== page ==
When the Storms Come – Keep Shooting
By Cathy Cooper
Storms are an inevitable part of life. Whether it’s a storm in your personal life or a weather related storm, they often come without much warning and our normal response when they do hit is to run and hide from them. I have encountered many storms in my life, as I am sure you have also. I have challenged myself to embrace the moment and ride out the storm with anticipation of seeing what I can learn from them as I gain a new perspective in life.
I know many photographers who have the mindset that when a storm comes it is time to cancel all outdoor plans and stay home and relax next to a warm fire. Relaxing next to a warm fire does sound like a great plan, but I am going to challenge you to see stormy days as an opportunity to capture some very unique images to add to your portfolio. As you can see from these examples the colors become really saturated during rainy weather.
Weather storms can include clouds, wind, rain, snow, lightening, and if you’re lucky you may get to see a rainbow. Many storms do bring rain and snow which aren’t good for your expensive camera equipment; but with a little bit of preparation you can be out shooting when the next storm arrives.
First, you will need to protect yourself and your camera equipment from getting wet. I am normally inside my car most of the time when photographing in the rain/snow, but still use all the gear below since I roll down my window to shoot the scene and the rain does seem to make its way into my car.
I recommend being prepared with the following items when shooting in rainy or snowy conditions.
1. Clear UV filter (high quality). I have one attached to all my lenses for protection at all times. It even protects if you drop your lens. I have shattered filters but never the lens glass after accidentally dropping it.
2. Lens hood. This works to protect lens from rain and snow drops.
3. Rain sleeve or plastic bag secured with rubber band for your camera. I use a very inexpensive rainsleeve made by Optech. It can be purchased at http://optechusa.com/rainsleeve.html. They also have more expensive rain sleeves you can search for online.
4. Lens cloth or leather chamois to wipe off any water on your camera lens or filter.
5. Towel to dry camera body, tripod, and or inside of car when rain gets in.
6. Rain gear for yourself if you will be outdoors. A raincoat, rain poncho or waterproof jacket with hat and waterproof boots or shoes. You can use an umbrella but it’s hard to hold it and the camera at the same time. If you have a tripod or assistant to hold the umbrella that can work.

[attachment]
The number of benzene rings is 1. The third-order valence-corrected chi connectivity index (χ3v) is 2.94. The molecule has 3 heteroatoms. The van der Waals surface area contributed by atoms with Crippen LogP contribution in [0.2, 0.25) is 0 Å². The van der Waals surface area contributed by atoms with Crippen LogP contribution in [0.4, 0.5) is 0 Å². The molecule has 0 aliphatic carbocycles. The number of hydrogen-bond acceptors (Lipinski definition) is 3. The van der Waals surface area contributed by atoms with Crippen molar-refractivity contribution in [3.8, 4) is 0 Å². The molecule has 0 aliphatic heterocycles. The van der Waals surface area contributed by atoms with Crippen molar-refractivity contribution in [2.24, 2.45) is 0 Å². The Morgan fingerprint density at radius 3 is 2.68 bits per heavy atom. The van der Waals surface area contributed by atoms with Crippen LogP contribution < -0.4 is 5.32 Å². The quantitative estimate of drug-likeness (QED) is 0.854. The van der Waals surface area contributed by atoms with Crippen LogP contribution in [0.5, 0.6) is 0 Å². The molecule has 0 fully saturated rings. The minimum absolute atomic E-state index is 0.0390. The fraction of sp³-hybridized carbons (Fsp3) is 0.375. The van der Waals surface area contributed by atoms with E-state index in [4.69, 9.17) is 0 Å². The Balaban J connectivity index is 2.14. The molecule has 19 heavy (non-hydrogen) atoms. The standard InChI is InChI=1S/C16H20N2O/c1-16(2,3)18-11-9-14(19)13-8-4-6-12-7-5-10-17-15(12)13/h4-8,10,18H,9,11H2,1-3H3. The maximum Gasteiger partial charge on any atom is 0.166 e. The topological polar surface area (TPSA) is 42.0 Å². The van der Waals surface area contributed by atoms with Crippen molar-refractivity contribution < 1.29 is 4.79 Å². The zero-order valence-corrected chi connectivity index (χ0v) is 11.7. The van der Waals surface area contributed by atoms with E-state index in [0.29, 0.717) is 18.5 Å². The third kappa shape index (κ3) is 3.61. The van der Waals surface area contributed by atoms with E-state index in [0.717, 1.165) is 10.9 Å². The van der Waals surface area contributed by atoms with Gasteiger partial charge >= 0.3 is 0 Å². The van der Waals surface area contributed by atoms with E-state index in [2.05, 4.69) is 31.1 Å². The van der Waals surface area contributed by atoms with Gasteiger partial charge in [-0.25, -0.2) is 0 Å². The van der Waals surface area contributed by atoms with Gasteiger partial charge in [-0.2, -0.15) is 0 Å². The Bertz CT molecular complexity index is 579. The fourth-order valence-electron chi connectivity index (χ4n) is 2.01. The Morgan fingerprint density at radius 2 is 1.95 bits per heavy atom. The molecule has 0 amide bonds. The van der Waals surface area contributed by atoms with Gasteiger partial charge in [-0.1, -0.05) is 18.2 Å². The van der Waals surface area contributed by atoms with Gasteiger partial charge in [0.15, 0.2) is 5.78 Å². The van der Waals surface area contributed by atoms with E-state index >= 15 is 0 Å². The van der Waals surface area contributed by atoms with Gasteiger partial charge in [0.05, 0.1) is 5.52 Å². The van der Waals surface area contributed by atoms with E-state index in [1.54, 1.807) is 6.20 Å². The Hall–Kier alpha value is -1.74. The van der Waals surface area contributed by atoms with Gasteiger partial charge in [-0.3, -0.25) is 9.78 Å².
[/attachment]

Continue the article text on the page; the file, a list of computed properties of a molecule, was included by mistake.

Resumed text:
Now that you have yourself and your gear protected its time to find a subject and location to photograph. I shoot mostly landscape and wildlife, but you can also do portrait photography in the rain. My bird photos are the closest examples I have for portraits taken in the rain. Humans would probably be easier to photograph since they don’t spook and fly off when they see you, hopefully.
More Tips for a successful storm shoot:
1. You can use any lens. I use a wide angle, macro or zoom lens depending on my subject. With my bird photos I used a Canon 100-400 mm lens. With most landscape scenes I use a Canon 15-85 mm lens or a Canon 70-200 mm lens. I use a Canon 100 mm macro lens for flowers and portraits.
2. I shoot normally in AV mode (aperture priority) and let the camera determine the shutter speed. You can also use the Manual setting if you aren’t shooting fast moving subjects like birds or sports.
3. Use a fast shutter speed to freeze the motion of the rain or snow. I recommend 1/250 second to 1/500 second. Since the light will be low, you may have to increase your ISO to achieve a fast shutter speed, if not on a tripod. You can vary your aperture and shutter speeds to create different effects. Do experiment with your camera settings until you find a setting that works for you.
4. Shoot against a dark background if you want the rain drops to show up and your subjects colors to be more pronounced.
5. Use a tripod if you can. but I do most of my storm shots hand held.
6. Experiment with off or onboard flash. Be sure to have it protected from the rain.
7. Move around and try various locations, subjects and backgrounds. When scouting out locations, you don’t actually have to go far from home. These were taken in my yard with a Canon 100mm macro lens. I used a tripod and on-board timer.
Just after a snow storm has finished and the clouds begin to break apart can be a very beautiful time to photograph a winter wonderland location like Yosemite.
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N4C October Competition Results
Five of our DVCC members placed in the N4C monthly competition with a total of seven winning images. Congratulations goes out to Alan Moore and Jerome for their first place wins along with each having another image place. Grant Kreinberg, Chris Nelson, Betty Prange each had winning images.
To see a list of all the N4C winners visit the N4C website. The results on the DVCC STANDINGS page have been updated to reflect these latest N4C results.
DVCC October Competition
At our October competition we had 65 images submitted. Our judge for the evening was Dr. Stephen Weiss who always gives great feedback on our images. Keep in mind that our judges comments are their own personal opinion and if your images don’t place in this months competition, or at N4C, you can always resubmit it into another months competition with a different judge.
To view all the winning entries please visit our competition website.
Projected Image of the Night
Congratulations goes out to Cathy Cooper for her image “Jockey and Horse Jumping High Hurdles at the Petaluma Equestrian Horse Jumping Competitions”.
Print of the Night
Congratulations goes out to Jim Ludwig for his image “The Jenne Farm, Woodstock, Vermont”.
Editors Pick of the Month
Congratulations goes to Alan Moore!